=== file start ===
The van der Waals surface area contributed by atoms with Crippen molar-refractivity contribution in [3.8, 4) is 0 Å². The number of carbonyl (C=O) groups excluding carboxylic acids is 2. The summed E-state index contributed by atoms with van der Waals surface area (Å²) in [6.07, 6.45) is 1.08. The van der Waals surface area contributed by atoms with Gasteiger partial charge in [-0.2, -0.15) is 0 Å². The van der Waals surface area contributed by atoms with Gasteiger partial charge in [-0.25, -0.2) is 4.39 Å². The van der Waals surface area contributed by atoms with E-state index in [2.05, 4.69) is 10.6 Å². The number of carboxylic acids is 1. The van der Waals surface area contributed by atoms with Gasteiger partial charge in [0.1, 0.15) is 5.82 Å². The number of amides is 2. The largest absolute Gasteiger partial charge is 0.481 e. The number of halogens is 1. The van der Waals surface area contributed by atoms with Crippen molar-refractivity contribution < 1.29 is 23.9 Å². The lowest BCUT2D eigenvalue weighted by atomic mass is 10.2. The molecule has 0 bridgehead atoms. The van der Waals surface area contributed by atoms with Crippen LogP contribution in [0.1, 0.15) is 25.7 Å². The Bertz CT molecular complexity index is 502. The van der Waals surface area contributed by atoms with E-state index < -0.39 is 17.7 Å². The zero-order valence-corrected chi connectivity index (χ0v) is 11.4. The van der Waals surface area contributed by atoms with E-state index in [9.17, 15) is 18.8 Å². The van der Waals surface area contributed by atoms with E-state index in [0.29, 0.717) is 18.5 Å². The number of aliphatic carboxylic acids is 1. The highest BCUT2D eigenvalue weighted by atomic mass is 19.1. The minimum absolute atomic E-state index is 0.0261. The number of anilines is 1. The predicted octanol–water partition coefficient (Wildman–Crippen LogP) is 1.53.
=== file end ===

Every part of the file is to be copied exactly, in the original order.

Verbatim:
The van der Waals surface area contributed by atoms with Crippen molar-refractivity contribution in [3.8, 4) is 0 Å². The number of carbonyl (C=O) groups excluding carboxylic acids is 2. The summed E-state index contributed by atoms with van der Waals surface area (Å²) in [6.07, 6.45) is 1.08. The van der Waals surface area contributed by atoms with Gasteiger partial charge in [-0.2, -0.15) is 0 Å². The van der Waals surface area contributed by atoms with Gasteiger partial charge in [-0.25, -0.2) is 4.39 Å². The van der Waals surface area contributed by atoms with E-state index in [2.05, 4.69) is 10.6 Å². The number of carboxylic acids is 1. The van der Waals surface area contributed by atoms with Gasteiger partial charge in [0.1, 0.15) is 5.82 Å². The number of amides is 2. The largest absolute Gasteiger partial charge is 0.481 e. The number of halogens is 1. The van der Waals surface area contributed by atoms with Crippen molar-refractivity contribution < 1.29 is 23.9 Å². The lowest BCUT2D eigenvalue weighted by atomic mass is 10.2. The molecule has 0 bridgehead atoms. The van der Waals surface area contributed by atoms with Crippen LogP contribution in [0.1, 0.15) is 25.7 Å². The Bertz CT molecular complexity index is 502. The van der Waals surface area contributed by atoms with E-state index < -0.39 is 17.7 Å². The zero-order valence-corrected chi connectivity index (χ0v) is 11.4. The van der Waals surface area contributed by atoms with E-state index in [9.17, 15) is 18.8 Å². The van der Waals surface area contributed by atoms with E-state index in [0.29, 0.717) is 18.5 Å². The number of aliphatic carboxylic acids is 1. The highest BCUT2D eigenvalue weighted by atomic mass is 19.1. The minimum absolute atomic E-state index is 0.0261. The number of anilines is 1. The predicted octanol–water partition coefficient (Wildman–Crippen LogP) is 1.53.